African students at the University yesterday expressed varied opinions on racial violence in Birmingham, Ala., but generally agreed on two points:
* The Kennedy Administration should be condemned for not acting sooner and more forcefully to support Negro rights and prevent "police brutality" in Alabama;
* the racial violence in Birmingham will receive full coverage in the African press and will have a "definitely detrimental" effect on American prestige abroad.
Feelings expressed ranged from relative indifference to advocating mass, armed resistance by American Negroes and "selected terrorism." Students contacted universally approved of the demonstrations and felt they should and would continue, though a number felt that a "more revolutionary approach" was necessary if they were to be successful.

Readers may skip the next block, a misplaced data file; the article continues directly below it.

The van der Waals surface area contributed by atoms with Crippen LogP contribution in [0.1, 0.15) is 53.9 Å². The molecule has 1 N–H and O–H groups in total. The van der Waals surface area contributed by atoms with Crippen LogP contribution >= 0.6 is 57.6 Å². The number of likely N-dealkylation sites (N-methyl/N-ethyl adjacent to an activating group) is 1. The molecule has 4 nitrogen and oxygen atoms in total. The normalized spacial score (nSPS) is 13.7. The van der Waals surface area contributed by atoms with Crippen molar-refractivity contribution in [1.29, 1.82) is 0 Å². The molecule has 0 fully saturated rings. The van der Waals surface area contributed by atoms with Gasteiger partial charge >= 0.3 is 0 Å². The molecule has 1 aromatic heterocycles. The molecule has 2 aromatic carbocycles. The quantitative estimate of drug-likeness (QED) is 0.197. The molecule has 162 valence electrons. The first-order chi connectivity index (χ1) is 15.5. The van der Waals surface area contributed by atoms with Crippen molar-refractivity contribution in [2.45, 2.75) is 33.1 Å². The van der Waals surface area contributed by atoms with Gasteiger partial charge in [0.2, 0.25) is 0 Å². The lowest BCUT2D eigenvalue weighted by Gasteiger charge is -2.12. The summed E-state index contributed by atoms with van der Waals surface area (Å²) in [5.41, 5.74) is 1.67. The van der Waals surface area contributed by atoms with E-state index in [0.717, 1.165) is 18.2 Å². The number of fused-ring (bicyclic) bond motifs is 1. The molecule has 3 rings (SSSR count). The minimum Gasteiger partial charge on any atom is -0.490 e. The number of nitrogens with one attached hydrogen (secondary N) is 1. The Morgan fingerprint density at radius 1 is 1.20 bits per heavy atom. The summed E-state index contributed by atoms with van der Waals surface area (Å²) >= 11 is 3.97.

Disappointment in the Federal government arose partly from a comparison with the government's prompt action in the University of Mississippi crisis last fall. Typical of many students' feelings were those of Uchenna C. Nwosu '64, who felt that the Administration had "shown some determination" in the Mississippi case but was not doing so now. The lack of real action now, he felt, made it unclear whether Kennedy's earlier acts had been sincere or merely "political opportunism to win liberal and Negro votes."
On the subject of using violence, the students showed the greatest diversity of opinion. Benedict O. Arene '64 expressed one view that violence in the form of "organized physical resistance" might be needed, but opposed any retaliatory action. Other students privately expressed stronger opinions.
Newspapers throughout Africa have carried news of the Birmingham demonstrations for the past week.